Thursday, June 25, 2009

Judge Not Lest Ye Be Judged!

So I judged a show!
What are you going to do about it? Judge me!

I dare you!
Seriously, I dare you.

A simple way to explain how art is created is through a discussion of critical judgment- Visual judgment. Proportions are determined by relational comparisons- "Is that bigger than that?" "Is this too wide for it's height?" You can do the same for everything in a picture, including color, value, edges, and so on. Criticism is how good work is made, it is how the artist is made, it is how we get better. I can't think of a more loving thing to do than to spend the time offering your views on someones work. So, when I criticize, I do it because I love.

Group Hug!

Anyway, my wife still made sure to tell me to be nice before I left the house the morning of this show. I did my best.

This is an action shot of me in full on judging action.

I thought I would talk a bit about my experience judging a show in Hillsboro, Ohio last weekend for the Brush and Palette Guild. This is my home town, it is out in the country, and my Grade School art teacher is a member of the Guild. So it was like a home coming of sorts.
It was an interesting show, with a wide range of abilities and talent. Over all the show was very good for such a small group. Some work there that every bit as good as that seen in some city galleries and large studio buildings of full of "artists". It helps that they are a lovely group of people, interested in art, struggling to produce and supportive of each other.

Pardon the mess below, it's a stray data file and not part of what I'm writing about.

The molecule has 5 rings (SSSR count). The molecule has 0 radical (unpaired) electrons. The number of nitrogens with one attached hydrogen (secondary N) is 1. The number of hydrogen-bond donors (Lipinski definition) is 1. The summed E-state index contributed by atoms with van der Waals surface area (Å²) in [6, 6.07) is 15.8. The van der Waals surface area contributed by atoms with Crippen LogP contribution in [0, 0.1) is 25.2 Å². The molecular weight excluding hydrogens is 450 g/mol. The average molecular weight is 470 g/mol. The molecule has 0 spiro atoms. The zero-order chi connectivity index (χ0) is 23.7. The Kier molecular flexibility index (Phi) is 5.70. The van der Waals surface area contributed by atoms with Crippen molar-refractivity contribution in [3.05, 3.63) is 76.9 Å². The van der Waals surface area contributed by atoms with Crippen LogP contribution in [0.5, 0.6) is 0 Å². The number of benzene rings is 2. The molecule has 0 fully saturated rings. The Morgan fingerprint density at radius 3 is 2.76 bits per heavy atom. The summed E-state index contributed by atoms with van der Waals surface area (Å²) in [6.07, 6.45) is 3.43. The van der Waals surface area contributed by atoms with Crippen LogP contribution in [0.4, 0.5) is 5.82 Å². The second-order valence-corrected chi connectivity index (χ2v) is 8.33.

I was a bit surprised by the shear number of awards given, but I have to admit it made my job easier. This was more of a show to demonstrate what the group is doing and to cheer them on to do more. So there were 30 something artists, around 300 pieces of art, and I gave out over 200 awards. It was very much divided up into categories- I had 6 pages or so of them listed with 1st, 2nd, 3rd, and 4th for each of them.
So, I imagine, or at least I hope, everyone got some sort of prize. It was tough as there were occasionally 10 pieces in a category, where the top 4 were by the same artist.
I wanted to use this opportunity to discuss how I judged the show and the trends I saw or problems that I most often saw in the work.
The show, luckily was representational so I did not have to worry about being biased towards realism, as I obviously am very biased. So I only had to look at the quality and intent of the pieces.